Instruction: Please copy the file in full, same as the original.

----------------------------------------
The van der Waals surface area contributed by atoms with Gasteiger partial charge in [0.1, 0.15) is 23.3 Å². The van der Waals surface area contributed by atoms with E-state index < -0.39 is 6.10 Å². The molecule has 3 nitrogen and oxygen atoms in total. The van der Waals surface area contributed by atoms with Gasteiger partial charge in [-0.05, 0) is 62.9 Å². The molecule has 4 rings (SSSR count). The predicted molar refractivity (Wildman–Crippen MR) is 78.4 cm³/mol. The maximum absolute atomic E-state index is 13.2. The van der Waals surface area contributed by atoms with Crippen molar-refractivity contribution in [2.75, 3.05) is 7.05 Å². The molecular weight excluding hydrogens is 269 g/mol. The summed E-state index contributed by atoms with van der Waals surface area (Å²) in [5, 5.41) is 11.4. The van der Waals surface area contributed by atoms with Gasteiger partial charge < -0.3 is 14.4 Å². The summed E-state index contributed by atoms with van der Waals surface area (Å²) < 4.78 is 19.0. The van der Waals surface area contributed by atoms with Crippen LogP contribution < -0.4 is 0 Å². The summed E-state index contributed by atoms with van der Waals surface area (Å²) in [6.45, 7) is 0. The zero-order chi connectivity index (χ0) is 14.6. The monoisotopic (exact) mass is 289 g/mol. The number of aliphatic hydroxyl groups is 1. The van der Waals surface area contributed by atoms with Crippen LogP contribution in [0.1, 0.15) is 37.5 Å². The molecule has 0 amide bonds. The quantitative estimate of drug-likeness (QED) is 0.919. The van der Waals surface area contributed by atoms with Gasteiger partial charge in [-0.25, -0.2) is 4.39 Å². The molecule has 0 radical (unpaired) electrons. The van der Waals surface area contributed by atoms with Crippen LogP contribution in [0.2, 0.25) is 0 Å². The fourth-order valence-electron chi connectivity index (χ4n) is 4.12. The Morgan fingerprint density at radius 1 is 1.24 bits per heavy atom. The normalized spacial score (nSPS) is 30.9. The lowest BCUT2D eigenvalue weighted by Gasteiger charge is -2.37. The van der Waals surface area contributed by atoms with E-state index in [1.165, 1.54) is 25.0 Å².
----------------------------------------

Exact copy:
The van der Waals surface area contributed by atoms with Gasteiger partial charge in [0.1, 0.15) is 23.3 Å². The van der Waals surface area contributed by atoms with E-state index < -0.39 is 6.10 Å². The molecule has 3 nitrogen and oxygen atoms in total. The van der Waals surface area contributed by atoms with Gasteiger partial charge in [-0.05, 0) is 62.9 Å². The molecule has 4 rings (SSSR count). The predicted molar refractivity (Wildman–Crippen MR) is 78.4 cm³/mol. The maximum absolute atomic E-state index is 13.2. The van der Waals surface area contributed by atoms with Crippen molar-refractivity contribution in [2.75, 3.05) is 7.05 Å². The molecular weight excluding hydrogens is 269 g/mol. The summed E-state index contributed by atoms with van der Waals surface area (Å²) in [5, 5.41) is 11.4. The van der Waals surface area contributed by atoms with Gasteiger partial charge < -0.3 is 14.4 Å². The summed E-state index contributed by atoms with van der Waals surface area (Å²) < 4.78 is 19.0. The van der Waals surface area contributed by atoms with Crippen LogP contribution < -0.4 is 0 Å². The summed E-state index contributed by atoms with van der Waals surface area (Å²) in [6.45, 7) is 0. The zero-order chi connectivity index (χ0) is 14.6. The monoisotopic (exact) mass is 289 g/mol. The number of aliphatic hydroxyl groups is 1. The van der Waals surface area contributed by atoms with Crippen LogP contribution in [0.1, 0.15) is 37.5 Å². The molecule has 0 amide bonds. The quantitative estimate of drug-likeness (QED) is 0.919. The van der Waals surface area contributed by atoms with Gasteiger partial charge in [-0.25, -0.2) is 4.39 Å². The molecule has 0 radical (unpaired) electrons. The van der Waals surface area contributed by atoms with Crippen LogP contribution in [0.2, 0.25) is 0 Å². The fourth-order valence-electron chi connectivity index (χ4n) is 4.12. The Morgan fingerprint density at radius 1 is 1.24 bits per heavy atom. The normalized spacial score (nSPS) is 30.9. The lowest BCUT2D eigenvalue weighted by Gasteiger charge is -2.37. The van der Waals surface area contributed by atoms with E-state index in [1.165, 1.54) is 25.0 Å².